On the positive side, existing Informix customers can now be assured that a financially viable corporation will still provide support for the products, whereas the continued existence of Informix as a going concern was growing increasingly questionable. According to Steve Mills, senior vice president and group executive at IBM Software, "Informix customers can be confident that their investments in existing Informix products are secure. These customers will now have a long-term growth plan that enables them to achieve the full potential of e-Business."

On a side note, it appears to TEC that Informix "just pulled a Gupta". For those who remember Gupta in the early to mid-1990s, they were a fairly successful database vendor with a product called SQLBase. When it got to the point that they were only turning a profit on an application development product called SQLWindows, they de-emphasized the database and changed their name to Centura Software. Sound familiar? For many years we have expected Informix and Sybase to suffer a similar fate. For Informix, the time is now. Sybase, on the other hand, has made a remarkable comeback in the last few years, and appears to be in the game for the long haul.

Overall, there are only two RDBMS vendors left on the landscape, IBM and Oracle. TEC believes that, after the dust settles, IBM will have retained at least 85% of existing Informix customers (90% probability), which will undoubtedly give Oracle cause to keep an eye out over their corporate shoulder.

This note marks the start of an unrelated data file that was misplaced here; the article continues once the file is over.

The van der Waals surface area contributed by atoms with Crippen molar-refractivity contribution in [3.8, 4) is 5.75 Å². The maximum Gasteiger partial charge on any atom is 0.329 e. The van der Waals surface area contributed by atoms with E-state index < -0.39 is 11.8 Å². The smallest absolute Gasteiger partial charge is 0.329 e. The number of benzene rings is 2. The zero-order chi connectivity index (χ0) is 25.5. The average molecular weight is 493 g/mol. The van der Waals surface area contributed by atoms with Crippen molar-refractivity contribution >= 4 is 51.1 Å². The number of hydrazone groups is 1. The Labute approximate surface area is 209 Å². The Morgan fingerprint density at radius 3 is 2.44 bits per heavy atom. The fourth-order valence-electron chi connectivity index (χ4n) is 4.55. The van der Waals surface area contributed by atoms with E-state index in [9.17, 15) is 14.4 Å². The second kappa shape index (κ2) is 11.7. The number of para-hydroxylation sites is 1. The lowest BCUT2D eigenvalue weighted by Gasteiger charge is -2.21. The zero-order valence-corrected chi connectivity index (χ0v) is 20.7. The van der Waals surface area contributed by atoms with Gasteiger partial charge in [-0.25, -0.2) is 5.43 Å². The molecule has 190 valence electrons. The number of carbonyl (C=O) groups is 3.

User Recommendations

Customers engaged in the selection of relational database management systems should certainly consider IBM's offerings, but should take Informix off the list. We consider it unlikely that IBM will put any type of marketing push behind existing Informix database offerings, and will attempt instead to sell IBM's own DB2 product, which will, over time, benefit from technology integrated from Informix's products, including "datablades", which provide support for complex datatypes such as spatial, time-series, and web data; business intelligence technologies from Red Brick; RDBMS features in Informix database products; and some of the features of Informix Cloudscape.

Existing Informix customers can take comfort from the statement by Janet Perna, general manager of IBM's data management software division, "DB2 will continue to be the foundation of IBM's database offerings, but IBM will continue to maintain Informix's product line. No customer will be forced to migrate to DB2". However, TEC does consider it likely that IBM will "stabilize" the Informix product line over time, which means that current releases will be maintained and bugs will be fixed, but no new major releases will be made available. Going forward, as new versions of hardware and software are implemented in a customer's environment, continued use of the stabilized product will become difficult to the degree of being untenable.

Exceptions to this are that Informix Dynamic Server 9.3 is still planned for this year, with a new release of XPS slated for next year. IBM has the stated intent of revisiting the stabilization issue with existing Informix customers and revising release schedules so that the minimum number of Informix customers are "disenfranchised". IBM has also explicitly stated that Informix's Arrowhead project (a product integration effort) will be discontinued, as IBM feels that "IBM's DB2 UDB is already where Arrowhead wanted to be".